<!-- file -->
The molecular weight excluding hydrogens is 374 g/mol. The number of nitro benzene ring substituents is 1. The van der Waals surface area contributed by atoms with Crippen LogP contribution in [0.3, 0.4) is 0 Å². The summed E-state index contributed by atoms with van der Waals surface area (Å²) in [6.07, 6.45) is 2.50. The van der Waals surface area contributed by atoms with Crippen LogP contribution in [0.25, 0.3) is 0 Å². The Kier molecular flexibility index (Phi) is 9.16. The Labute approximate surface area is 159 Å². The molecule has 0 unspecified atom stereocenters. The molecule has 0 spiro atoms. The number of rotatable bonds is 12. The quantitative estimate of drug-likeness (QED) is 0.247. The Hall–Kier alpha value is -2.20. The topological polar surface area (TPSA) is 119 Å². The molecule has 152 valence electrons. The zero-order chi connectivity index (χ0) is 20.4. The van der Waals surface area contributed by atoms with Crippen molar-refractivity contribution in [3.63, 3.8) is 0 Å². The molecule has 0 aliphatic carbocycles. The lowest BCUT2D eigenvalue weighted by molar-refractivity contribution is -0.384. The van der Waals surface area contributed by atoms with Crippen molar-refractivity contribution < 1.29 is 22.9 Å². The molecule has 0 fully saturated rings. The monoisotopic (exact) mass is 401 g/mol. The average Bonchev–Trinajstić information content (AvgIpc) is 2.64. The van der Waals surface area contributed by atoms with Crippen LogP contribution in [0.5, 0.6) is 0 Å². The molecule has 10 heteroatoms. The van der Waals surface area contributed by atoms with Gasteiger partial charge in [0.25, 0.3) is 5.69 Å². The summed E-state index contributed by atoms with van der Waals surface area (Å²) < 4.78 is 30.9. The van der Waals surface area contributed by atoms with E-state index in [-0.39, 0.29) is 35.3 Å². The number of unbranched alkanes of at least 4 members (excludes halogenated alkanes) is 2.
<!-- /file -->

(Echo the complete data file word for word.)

The molecular weight excluding hydrogens is 374 g/mol. The number of nitro benzene ring substituents is 1. The van der Waals surface area contributed by atoms with Crippen LogP contribution in [0.3, 0.4) is 0 Å². The summed E-state index contributed by atoms with van der Waals surface area (Å²) in [6.07, 6.45) is 2.50. The van der Waals surface area contributed by atoms with Crippen LogP contribution in [0.25, 0.3) is 0 Å². The Kier molecular flexibility index (Phi) is 9.16. The Labute approximate surface area is 159 Å². The molecule has 0 unspecified atom stereocenters. The molecule has 0 spiro atoms. The number of rotatable bonds is 12. The quantitative estimate of drug-likeness (QED) is 0.247. The Hall–Kier alpha value is -2.20. The topological polar surface area (TPSA) is 119 Å². The molecule has 152 valence electrons. The zero-order chi connectivity index (χ0) is 20.4. The van der Waals surface area contributed by atoms with Crippen molar-refractivity contribution in [3.63, 3.8) is 0 Å². The molecule has 0 aliphatic carbocycles. The lowest BCUT2D eigenvalue weighted by molar-refractivity contribution is -0.384. The van der Waals surface area contributed by atoms with Crippen molar-refractivity contribution < 1.29 is 22.9 Å². The molecule has 0 fully saturated rings. The monoisotopic (exact) mass is 401 g/mol. The average Bonchev–Trinajstić information content (AvgIpc) is 2.64. The van der Waals surface area contributed by atoms with Crippen LogP contribution in [0.5, 0.6) is 0 Å². The molecule has 10 heteroatoms. The van der Waals surface area contributed by atoms with Gasteiger partial charge in [0.25, 0.3) is 5.69 Å². The summed E-state index contributed by atoms with van der Waals surface area (Å²) < 4.78 is 30.9. The van der Waals surface area contributed by atoms with E-state index in [-0.39, 0.29) is 35.3 Å². The number of unbranched alkanes of at least 4 members (excludes halogenated alkanes) is 2.